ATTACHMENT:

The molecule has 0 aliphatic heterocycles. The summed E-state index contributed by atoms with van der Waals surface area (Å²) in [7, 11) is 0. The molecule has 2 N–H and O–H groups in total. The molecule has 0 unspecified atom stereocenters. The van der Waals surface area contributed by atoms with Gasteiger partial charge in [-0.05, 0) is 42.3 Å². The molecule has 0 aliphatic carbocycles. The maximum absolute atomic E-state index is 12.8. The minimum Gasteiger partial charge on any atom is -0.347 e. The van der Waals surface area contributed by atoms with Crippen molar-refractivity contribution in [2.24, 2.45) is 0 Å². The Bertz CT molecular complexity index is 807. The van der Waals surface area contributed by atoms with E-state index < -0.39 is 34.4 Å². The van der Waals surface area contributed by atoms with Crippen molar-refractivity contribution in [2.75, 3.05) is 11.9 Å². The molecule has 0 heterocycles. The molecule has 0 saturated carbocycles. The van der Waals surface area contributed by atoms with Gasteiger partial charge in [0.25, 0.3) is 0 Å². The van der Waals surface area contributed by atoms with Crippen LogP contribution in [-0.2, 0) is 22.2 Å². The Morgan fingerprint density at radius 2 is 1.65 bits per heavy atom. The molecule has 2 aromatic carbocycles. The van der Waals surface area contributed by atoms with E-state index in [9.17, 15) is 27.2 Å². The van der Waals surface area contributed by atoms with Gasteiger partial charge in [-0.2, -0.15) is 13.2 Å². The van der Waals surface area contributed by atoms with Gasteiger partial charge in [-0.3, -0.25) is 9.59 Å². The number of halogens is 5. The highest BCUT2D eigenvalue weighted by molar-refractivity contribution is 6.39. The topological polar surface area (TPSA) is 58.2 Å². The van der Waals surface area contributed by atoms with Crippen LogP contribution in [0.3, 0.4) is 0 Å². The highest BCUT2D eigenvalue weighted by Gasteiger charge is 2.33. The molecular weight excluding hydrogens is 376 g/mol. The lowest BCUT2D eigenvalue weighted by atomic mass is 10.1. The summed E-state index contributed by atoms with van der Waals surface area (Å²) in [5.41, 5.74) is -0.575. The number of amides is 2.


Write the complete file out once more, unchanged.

The molecule has 0 aliphatic heterocycles. The summed E-state index contributed by atoms with van der Waals surface area (Å²) in [7, 11) is 0. The molecule has 2 N–H and O–H groups in total. The molecule has 0 unspecified atom stereocenters. The van der Waals surface area contributed by atoms with Gasteiger partial charge in [-0.05, 0) is 42.3 Å². The molecule has 0 aliphatic carbocycles. The maximum absolute atomic E-state index is 12.8. The minimum Gasteiger partial charge on any atom is -0.347 e. The van der Waals surface area contributed by atoms with Crippen molar-refractivity contribution in [2.24, 2.45) is 0 Å². The Bertz CT molecular complexity index is 807. The van der Waals surface area contributed by atoms with E-state index < -0.39 is 34.4 Å². The van der Waals surface area contributed by atoms with Crippen molar-refractivity contribution in [2.75, 3.05) is 11.9 Å². The molecule has 0 heterocycles. The molecule has 0 saturated carbocycles. The van der Waals surface area contributed by atoms with Gasteiger partial charge in [0.25, 0.3) is 0 Å². The van der Waals surface area contributed by atoms with Crippen LogP contribution in [-0.2, 0) is 22.2 Å². The Morgan fingerprint density at radius 2 is 1.65 bits per heavy atom. The molecule has 2 aromatic carbocycles. The van der Waals surface area contributed by atoms with E-state index in [9.17, 15) is 27.2 Å². The van der Waals surface area contributed by atoms with Gasteiger partial charge in [-0.2, -0.15) is 13.2 Å². The van der Waals surface area contributed by atoms with Gasteiger partial charge in [-0.3, -0.25) is 9.59 Å². The number of halogens is 5. The highest BCUT2D eigenvalue weighted by molar-refractivity contribution is 6.39. The topological polar surface area (TPSA) is 58.2 Å². The van der Waals surface area contributed by atoms with Crippen LogP contribution in [0.3, 0.4) is 0 Å². The highest BCUT2D eigenvalue weighted by Gasteiger charge is 2.33. The molecular weight excluding hydrogens is 376 g/mol. The lowest BCUT2D eigenvalue weighted by atomic mass is 10.1. The summed E-state index contributed by atoms with van der Waals surface area (Å²) in [5.41, 5.74) is -0.575. The number of amides is 2.